- Ahead: It’s a spell that can accelerate your clock, and quickly close the door on your opponent. A solid draw.

- Behind: I was tempted to fail it here, but decided against that since giving him flying and making him larger makes him a reasonable blocker, and can at least be a speed bump while you’re digging to your better things. So, neutral here.

Keep in mind, though, this isn’t the only tool for evaluation we have. Just because something fails in all categories doesn’t mean it’s useless (though it raises a red flag) and just because something succeeds everywhere doesn’t make it a format staple (though it’s definitely in its favor).

If you want to learn more about Quandrant Theory, you can check out Marshall Sutcliffe’s Article about it here, and another article where he talks about it in the context of Dragons of Tarkir here. Plus, keep an eye out right here for some Quad evaluations of BFZ new-comers.

Stay tuned!

***Edit: As rudydontstop pointed out here, this theory is the original brain child of Brian Wong, former cohost of Limited Resources.***

So, a few posts back, you said, “i wish people would stop being so damn literal with their tattoos”.

Does this help turn the bad tattoo frown upside down? :)

Last session to finish up the coloring is 4/4, so it’s a bit unfinished in the shot (taken after a 4 ½ hour coloring/shading session)

The tattoo itself is based on this bit from the book Serpent Mage (Weis & Hickman):

The dragon struck, pinioned the snake’s body. Claws sank deep into the scaled flesh.

The serpent writhed and twisted in fury. Its head coiled around, it snapped at the dragon, but the dragon was careful to keep just out of reach of the venomous jaws. […] The dragon, great wings straining, lifted the king snake from the ground, soard into the air. The serpent dangled from its claws.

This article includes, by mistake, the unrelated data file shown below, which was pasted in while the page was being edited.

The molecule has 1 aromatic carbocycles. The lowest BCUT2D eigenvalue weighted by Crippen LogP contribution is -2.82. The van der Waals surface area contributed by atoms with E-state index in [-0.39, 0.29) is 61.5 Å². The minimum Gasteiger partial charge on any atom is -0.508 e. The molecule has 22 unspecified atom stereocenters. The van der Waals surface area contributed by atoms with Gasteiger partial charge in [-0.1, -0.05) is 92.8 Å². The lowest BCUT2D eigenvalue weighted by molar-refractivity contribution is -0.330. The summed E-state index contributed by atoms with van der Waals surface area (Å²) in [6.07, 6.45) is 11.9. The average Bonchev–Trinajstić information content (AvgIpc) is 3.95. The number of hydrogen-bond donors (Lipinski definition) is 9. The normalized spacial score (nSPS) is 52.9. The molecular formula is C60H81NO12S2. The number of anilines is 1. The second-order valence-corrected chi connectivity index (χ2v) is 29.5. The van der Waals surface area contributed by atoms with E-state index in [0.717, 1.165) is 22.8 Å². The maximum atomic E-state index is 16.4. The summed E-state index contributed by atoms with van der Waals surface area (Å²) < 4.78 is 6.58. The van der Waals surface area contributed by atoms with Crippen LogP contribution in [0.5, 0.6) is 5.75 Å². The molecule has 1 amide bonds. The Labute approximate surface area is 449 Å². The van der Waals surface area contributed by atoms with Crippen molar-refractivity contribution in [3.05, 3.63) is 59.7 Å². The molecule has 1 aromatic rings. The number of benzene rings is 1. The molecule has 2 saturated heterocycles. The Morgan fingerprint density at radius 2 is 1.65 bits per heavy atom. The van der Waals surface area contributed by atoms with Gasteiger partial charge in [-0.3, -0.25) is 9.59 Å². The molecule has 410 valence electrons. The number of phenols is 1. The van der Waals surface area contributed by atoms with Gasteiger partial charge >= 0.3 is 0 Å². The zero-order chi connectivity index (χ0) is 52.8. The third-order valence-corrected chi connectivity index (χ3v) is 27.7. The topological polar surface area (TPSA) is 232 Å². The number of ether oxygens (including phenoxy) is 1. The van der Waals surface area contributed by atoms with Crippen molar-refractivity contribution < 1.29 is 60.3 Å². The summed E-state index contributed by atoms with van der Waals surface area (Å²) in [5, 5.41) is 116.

The king snake fought, lashing with its tail, striking out again and again with its head

Tattoo artist drew it up freehand on my leg, right off the top of his head the day we started the line work.

My big ol’ book-based tattoo is one of the many reasons I just cringe at literal text transcriptions.

A good tattoo artist can give you something so much better than just a reprint of text. That isn’t art, any idiot who can trace a stencil can put someone else's words on you.

The best part is people I know who have read that book, but hadn’t talked to me about that tattoo before seeing it had the first reaction of, “Is that from Serpent Mage?" 
Even though it isn’t an exact, literal translation of the above text, it’s done more than well enough to make it recognizable to people familiar with the book.
It’s a "show, don’t tell” literary tattoo.

you get twenty million gold stars